However, my borrowing of Puar's term underscores not the gendered dimension of her discussion, rather it is used to critique a homogenous nationalistic agenda that I call homo(genous)nationalism.
On 31 March, a Tablighi Jamaat religious congregation that had taken place in Delhi, emerged as a new virus hotspot after numerous cases across the country were traced back to the event. Now, Hindu Nationalist rhetoric in India is spreading the idea that foreigners and Muslims caused the outbreak, referring to the Delhi Tablighi Jamaat case from where around 1,400 contact cases were reported out of the then 4,500 cases.
Thus Muslim religious pilgrimage has become, like it or not, one of the epicenters of Indian Covid-19 geography. This comes after almost two months of its first Covid-19 positive results, in Kerala, and 19 cases among students coming from Wuhan and foreign returnees and tourists.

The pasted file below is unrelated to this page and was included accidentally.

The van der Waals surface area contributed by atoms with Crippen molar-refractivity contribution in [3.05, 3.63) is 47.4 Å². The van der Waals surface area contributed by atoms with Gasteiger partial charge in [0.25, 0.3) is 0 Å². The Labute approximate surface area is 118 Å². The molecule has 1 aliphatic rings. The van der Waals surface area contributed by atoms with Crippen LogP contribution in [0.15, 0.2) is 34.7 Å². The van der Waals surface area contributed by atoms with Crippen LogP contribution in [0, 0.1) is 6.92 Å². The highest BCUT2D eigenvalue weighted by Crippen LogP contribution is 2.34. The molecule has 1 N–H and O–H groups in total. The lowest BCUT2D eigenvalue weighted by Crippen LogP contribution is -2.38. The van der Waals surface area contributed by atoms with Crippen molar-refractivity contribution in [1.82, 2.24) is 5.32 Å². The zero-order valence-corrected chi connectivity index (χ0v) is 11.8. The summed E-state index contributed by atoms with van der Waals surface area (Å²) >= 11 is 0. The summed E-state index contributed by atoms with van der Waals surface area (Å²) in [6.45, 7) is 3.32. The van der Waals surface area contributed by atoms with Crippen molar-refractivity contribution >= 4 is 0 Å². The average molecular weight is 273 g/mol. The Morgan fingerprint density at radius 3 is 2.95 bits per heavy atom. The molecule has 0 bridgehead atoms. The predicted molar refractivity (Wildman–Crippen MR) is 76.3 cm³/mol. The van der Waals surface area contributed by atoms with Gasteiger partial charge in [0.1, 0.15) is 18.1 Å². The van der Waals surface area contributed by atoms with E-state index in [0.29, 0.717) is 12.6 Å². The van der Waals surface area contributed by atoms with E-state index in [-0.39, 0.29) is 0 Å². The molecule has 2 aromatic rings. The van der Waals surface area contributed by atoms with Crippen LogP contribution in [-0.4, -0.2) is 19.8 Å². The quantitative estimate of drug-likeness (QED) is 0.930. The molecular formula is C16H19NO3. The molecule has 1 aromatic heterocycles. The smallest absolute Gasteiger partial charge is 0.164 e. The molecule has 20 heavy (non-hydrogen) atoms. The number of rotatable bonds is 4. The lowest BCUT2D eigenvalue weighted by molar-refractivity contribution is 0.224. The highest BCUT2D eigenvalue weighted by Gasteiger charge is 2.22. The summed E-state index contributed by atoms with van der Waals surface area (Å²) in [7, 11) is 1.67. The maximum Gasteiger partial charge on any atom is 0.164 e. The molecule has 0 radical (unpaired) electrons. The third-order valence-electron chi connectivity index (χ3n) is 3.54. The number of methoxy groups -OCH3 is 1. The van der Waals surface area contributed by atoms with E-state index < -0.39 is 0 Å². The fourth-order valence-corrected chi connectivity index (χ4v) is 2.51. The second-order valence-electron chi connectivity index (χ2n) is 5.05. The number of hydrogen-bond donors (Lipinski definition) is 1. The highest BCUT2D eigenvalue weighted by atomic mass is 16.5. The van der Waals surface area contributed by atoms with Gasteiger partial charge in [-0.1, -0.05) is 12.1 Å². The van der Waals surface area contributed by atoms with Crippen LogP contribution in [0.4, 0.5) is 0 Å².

Before the Tablighi Jamaat case came to the forefront, we came to know of another "super-spreader," Sikh preacher Baldev Singh. He returned to India after visiting two global hotspots- Italy and Germany – and caused 40,000 quarantine cases just in Punjab (28 March 2020, The Telegraph).
No matter what the number is, it is undeniable that the above-mentioned agents were responsible in contributing t0 the virus' surge in India. The point I am trying to make is how Nizamuddin Tablighi Jamaat has added impetus to India's ongoing exclusionary politics and attempt to play the undercover "homogeneity" trump card.
Following the Delhi Tablighi event, reports cascaded in regarding the ensuing (communal) violence following (in many cases) the state-sponsored-turned-popular anti-Muslim discourses.
The New Indian Express (8 April 2020) reported Karnataka BJP MLA Renukacharya's proposal to shoot Tablighi attendees if they avoid testing though he does not accuse the whole community for the outbreak; popular news host Arnab Goswami calls the attendees "dangerous people," some call them "anti-national," some "harmful to humanity," while some, like Mukhtar Abbas Naqvi (BJP) minister, calls the Tablighi Jamaat "Talibani criminals."